by Michael Joshua Rowin

Day Night Day Night
Dir. Julia Loktev, U.S., IFC Films

[We feel compelled to mention: Spoilers ahead.]

It probably wasn’t good timing to watch Julia Loktev’s Day Night Day Night the evening after the worst shooting rampage in United States history. Or perhaps, in a strange way, it was. Held up to the real-world senseless violence of a lone psychotic, Day Night’s unrevealing portrait of its would-be suicide bomber protagonist comes across as opportunistic, cheap, superficial—and completely effective. The film sets out to rile one into a state of anxious agitation, and, due to the unsustainable alarm of its premise, succeeds in doing so for a fair portion of its running time. But it does so to little purpose: the viewer learns nothing of the suicide bomber, nothing of the religious, political, social, or even personal motivations that would drive a young, ambiguously Muslim-American woman to commit such a devastating act, or what reserves of humanity would cause her to waver in her devotion to destruction.

I recently wrote a year-in-review appreciation on Carlos Reygadas’s Battle in Heaven, in which I questioned the critical community’s lauding of “objective” realism films (for lack of a better term) like The Death of Mr. Lazarescu and L’Enfant. Now Day Night Day Night demonstrates the true limitations of this style. Following Godard’s famous dictum, “How can one render the inside? Precisely by staying prudently outside,” Loktev follows an unnamed young woman (Luisa Williams) and remains by her side (or, as in the Dardenne Brothers’ films, mostly hovering at her back) from bus to hotel room to secret hideout to the streets of Times Square as she, with the help of her masked, possibly jihadist conspirators (except for an Irish translator and a deaf bomb expert, they all own American accents—what sort of organization is this, to what sort of ideological allegiance does it subscribe? We never learn), prepares to explode herself and a crowd of bystanders. In the process she is hardly let out of the camera’s sight, and only on an occasion or two do the camerawork and sound break out of the vice grip of realism to create an environment reflective of our anti-heroine’s subjectivity. The young woman’s name is never mentioned; in the credits she is simply referred to as She. The non-name is appropriate because Day Night doesn’t allow her an identity, an inner life. She is a blank, a cipher, an anonymous placeholder for our inability to understand the justifications and ethical distortions of a young person willing to kill strangers for an ideology.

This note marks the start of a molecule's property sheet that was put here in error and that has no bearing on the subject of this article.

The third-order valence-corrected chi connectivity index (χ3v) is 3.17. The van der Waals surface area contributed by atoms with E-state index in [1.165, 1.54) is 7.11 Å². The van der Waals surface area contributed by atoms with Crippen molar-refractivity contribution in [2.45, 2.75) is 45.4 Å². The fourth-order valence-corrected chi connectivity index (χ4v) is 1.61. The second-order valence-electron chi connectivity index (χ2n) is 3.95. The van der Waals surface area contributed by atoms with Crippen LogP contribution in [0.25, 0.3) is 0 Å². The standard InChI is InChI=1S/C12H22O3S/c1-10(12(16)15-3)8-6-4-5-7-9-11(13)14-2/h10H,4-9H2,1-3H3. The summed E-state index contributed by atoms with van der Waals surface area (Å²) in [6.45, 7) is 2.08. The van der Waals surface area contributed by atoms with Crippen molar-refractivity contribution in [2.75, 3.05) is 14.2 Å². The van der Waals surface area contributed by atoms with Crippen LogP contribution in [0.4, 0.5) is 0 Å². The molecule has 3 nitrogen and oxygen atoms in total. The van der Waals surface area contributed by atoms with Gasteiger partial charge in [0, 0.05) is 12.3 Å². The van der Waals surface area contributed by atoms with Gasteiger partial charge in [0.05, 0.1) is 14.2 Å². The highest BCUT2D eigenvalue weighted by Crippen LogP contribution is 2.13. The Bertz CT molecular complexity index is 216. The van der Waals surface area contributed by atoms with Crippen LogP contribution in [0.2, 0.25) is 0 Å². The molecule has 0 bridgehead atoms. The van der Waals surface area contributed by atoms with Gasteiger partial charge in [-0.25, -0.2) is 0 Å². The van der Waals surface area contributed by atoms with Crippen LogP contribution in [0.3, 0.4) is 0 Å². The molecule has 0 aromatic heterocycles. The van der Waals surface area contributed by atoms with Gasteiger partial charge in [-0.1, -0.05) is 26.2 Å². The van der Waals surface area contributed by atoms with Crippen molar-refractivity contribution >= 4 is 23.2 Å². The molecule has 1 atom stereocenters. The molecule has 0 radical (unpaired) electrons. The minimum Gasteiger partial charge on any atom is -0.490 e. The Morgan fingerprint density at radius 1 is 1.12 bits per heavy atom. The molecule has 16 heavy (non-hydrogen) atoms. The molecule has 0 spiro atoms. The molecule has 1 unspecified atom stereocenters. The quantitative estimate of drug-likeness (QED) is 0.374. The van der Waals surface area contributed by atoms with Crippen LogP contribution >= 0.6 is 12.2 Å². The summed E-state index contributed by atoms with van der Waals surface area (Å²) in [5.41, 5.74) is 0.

The idea in Day Night Day Night, I can imagine, is that we can never truly understand murderous thoughts and their resultant actions, and so the story of She—of her doubtful fanaticism (when alone and forsaken she mutters confessions to her god), her youthful naiveté (Williams is still practically a child, and even under the watch of her commanders covertly noshes on hidden snacks), and her hesitancy (she fails to throw the switch at the moment of truth, only to eventually gather enough fortitude to realize her device has been incorrectly rigged)—must necessarily be depicted at an artful remove so that her inchoate complexities remain mere hints. This is a film for the cool, detached viewer who nevertheless craves a powerful emotional experience—just enough distance, no more than will prevent vicarious thrills. And so Day Night gets our blood pumping, pounding it from our brain to our stomachs by showing “guerrilla-style” shots of real NYC crowd scenes as She walks around with a bomb strapped to her back. “That could be me!” exclaims one in recognition of our post-9/11 vulnerability, in fear of the terrorist acts so familiar to our evening news and easily translatable to our shores. Ultimately, despite Loktev’s attempts to flesh out an abstraction, little difference exists between Day Night Day Night and a Bush Administration “terror alert”—in both cases we are thrown into a heightened state of fear and then left bereft of context.